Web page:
with it a waiver of the inadmissibility of evidence seized during the illegal warrantless arrest.18

WHEREFORE, the Court REVERSES and SETS ASIDE the Decision dated September 21,
2007 and Resolution dated November 16, 2007 of the Court of Appeals in CA-G.R. CR 28937
and ACQUITS the accused George Antiquera y Codes of the crime of which he is charged
for lack of evidence sufficient to establish his guilt beyond reasonable doubt.1âwphi1 The
Court further ORDERS the cancellation and release of the bail bond he posted for his
provisional liberty.

SO ORDERED.
Republic of the Philippines Criminal Case No. 98-164175, on the other hand, arose from an alleged violation of Section
SUPREME COURT 16, Article III of Republic Act No. 6425, as amended,5 which was said to be committed in this
Manila manner:

FIRST DIVISION That on or about April 3, 1998 in the City of Manila, Philippines, the said accused without
being authorized by law to possess or use any regulated drug, did then and there [willfully],
G.R. No. 200304 January 15, 2014 unlawfully and knowingly have in his possession and under his custody and control 1.61
grams, 0.58 grams, 0.29 grams, 0.09 [grams], 0.10 grams, 0.17 grams, 0.21 grams, 0.24
grams, 0.12 grams, 0.06 grams, 0.04 grams, [0].51 grams or all with a total weight of four
PEOPLE OF THE PHILIPPINES, Plaintiff-Appellee,
point zero three grams of white crystalline substance contained in twelve (12) transparent
vs.
plastic sachets known as "SHABU" containing methamphetamine hydrochloride, a regulated
DONALD VASQUEZ y SANDIGAN @ "DON," Accused-Appellant,
drug, without the corresponding license or prescription thereof.6
DECISION
Initially, Criminal Case No. 98-164175 was raffled to the RTC of Manila, Branch 23. Upon
motion7 of the appellant, however, said case was allowed to be consolidated with Criminal
LEONARDO-DE CASTRO, J.: Case No. 98-164174 in the RTC of Manila, Branch 41.8 On arraignment, the appellant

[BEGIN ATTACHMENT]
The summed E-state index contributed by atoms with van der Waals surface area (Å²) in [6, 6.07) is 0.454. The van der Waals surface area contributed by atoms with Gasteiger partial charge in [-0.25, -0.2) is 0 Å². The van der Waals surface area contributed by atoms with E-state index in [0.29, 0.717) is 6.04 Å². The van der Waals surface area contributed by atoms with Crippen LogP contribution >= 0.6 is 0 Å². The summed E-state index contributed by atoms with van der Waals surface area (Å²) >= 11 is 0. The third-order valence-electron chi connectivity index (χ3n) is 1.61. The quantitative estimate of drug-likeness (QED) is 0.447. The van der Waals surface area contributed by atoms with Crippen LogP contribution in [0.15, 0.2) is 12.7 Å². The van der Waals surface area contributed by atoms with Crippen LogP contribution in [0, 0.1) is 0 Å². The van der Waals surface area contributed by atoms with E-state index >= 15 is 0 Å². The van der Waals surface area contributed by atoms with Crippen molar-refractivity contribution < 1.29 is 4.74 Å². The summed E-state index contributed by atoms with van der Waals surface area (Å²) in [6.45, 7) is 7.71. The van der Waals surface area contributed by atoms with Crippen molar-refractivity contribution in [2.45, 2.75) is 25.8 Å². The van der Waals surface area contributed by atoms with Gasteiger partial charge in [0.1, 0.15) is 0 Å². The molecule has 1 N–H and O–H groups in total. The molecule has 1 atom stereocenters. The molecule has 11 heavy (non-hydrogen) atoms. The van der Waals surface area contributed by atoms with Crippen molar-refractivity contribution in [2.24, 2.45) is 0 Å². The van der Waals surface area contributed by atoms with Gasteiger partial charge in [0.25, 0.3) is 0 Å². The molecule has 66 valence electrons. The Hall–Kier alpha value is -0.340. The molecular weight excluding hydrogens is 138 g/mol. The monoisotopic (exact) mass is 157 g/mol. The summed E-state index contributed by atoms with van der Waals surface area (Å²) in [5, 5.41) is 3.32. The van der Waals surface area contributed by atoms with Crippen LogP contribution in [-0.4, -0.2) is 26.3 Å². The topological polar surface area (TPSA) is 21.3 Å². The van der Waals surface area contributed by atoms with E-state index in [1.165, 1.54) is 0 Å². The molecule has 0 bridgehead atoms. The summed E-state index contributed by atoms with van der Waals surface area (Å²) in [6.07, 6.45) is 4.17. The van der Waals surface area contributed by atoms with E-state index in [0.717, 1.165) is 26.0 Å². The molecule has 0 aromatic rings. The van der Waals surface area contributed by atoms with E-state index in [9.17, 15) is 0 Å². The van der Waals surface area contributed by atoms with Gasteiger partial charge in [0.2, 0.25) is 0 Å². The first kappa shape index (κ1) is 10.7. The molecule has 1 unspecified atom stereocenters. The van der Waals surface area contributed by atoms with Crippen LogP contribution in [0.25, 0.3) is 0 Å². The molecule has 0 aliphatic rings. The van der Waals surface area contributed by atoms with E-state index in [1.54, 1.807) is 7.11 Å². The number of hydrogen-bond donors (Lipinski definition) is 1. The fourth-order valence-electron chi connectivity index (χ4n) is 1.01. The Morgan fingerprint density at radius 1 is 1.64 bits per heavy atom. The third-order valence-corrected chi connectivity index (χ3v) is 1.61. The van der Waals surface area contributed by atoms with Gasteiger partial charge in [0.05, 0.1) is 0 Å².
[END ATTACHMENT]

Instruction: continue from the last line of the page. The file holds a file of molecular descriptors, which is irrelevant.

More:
pleaded not guilty to both charges.9 The pre-trial conference of the cases was held on July
The case before this Court is an appeal from the Decision1 dated May 31, 2011 of the Court 27, 1998, but the same was terminated without the parties entering into any stipulation of
of Appeals in CA-G.R. CR.-H.C. No. 04201. Said decision affirmed with modification the Joint facts.10
Decision2 dated August 6 2009 of the Regional Trial Court (RTC) of Manila, Branch 41, in
Criminal Case Nos. 98-164174 and 98-164175, which convicted the appellant Donald During the trial of the cases, the prosecution presented the testimonies of the following
Vasquez y Sandigan of the crimes of illegal sale and illegal possession of regulated drugs witnesses: (1) Police Inspector (P/Insp.) Jean Fajardo,11 (2) P/Insp. Marilyn Dequito,12 and
under Sections 15 and 16 Article III of Republic Act No. 6425, as amended, otherwise known (3) Police Officer (PO) 2 Christian Trambulo.13Thereafter, the defense presented in court the
as the Dangerous Drugs Act of 1972. testimonies of: (1) the appellant Donald Vasquez y Sandigan,14 (2) Angelina Arejado,15 and
(3) Anatolia Caredo.16
Criminal Case No. 98-164174 stemmed from a charge of violation of Section 15 Article III of
Republic Act No. 6425, as amended,3 which was allegedly committed as follows: The Prosecution’s Case

That on or about April 3, 1998 in the City of Manila, Philippines, the said accused not having The prosecution’s version of the events was primarily drawn from the testimonies of P/Insp.
been authorized by law to sell, dispense, deliver, transport or distribute any regulated drug, Fajardo and PO2 Trambulo.
did then and there [willfully], unlawfully and knowingly sell or offer for sale, dispense, deliver,
transport or distribute 45.46 grams, 44.27 grams, 45.34 grams, 51.45 grams, 41.32 grams
P/Insp. Fajardo testified that in the morning of April 1, 1998, a confidential informant went to
and 20.14 grams or with a total weight of TWO HUNDRED FORTY-SEVEN POINT NINETY-
their office and reported that a certain Donald Vasquez was engaged in illegal drug activity.
EIGHT (247.98) grams contained in six (6) transparent plastic sachets of white crystalline
This alias Don supposedly claimed that he was an employee of the National Bureau of
substance known as "Shabu" containing methamphetamine hydrochloride, which is a
Investigation (NBI). According to the informant, alias Don promised him a good commission
regulated drug.4
if he (the informant) would present a potential buyer of drugs. P/Insp. Fajardo relayed the
information to Police Superintendent (P/Supt.) Pepito Domantay, the commanding officer of
their office. P/Insp. Fajardo was then instructed to form a team and conduct a possible buy-
bust against alias Don. She formed a team on the same day, which consisted of herself, PO2
Trambulo, PO1 Agravante, PO1 Pedrosa, PO1 Sisteno, and PO1 De la Rosa. P/Insp. doing so. P/Insp. Fajardo took custody of the shabu. When she asked alias Don if the latter
Fajardo was the team leader. With the help of the informant, she was able to set up a meeting had authority to possess or sell shabu, he replied in the negative. P/Insp. Fajardo put her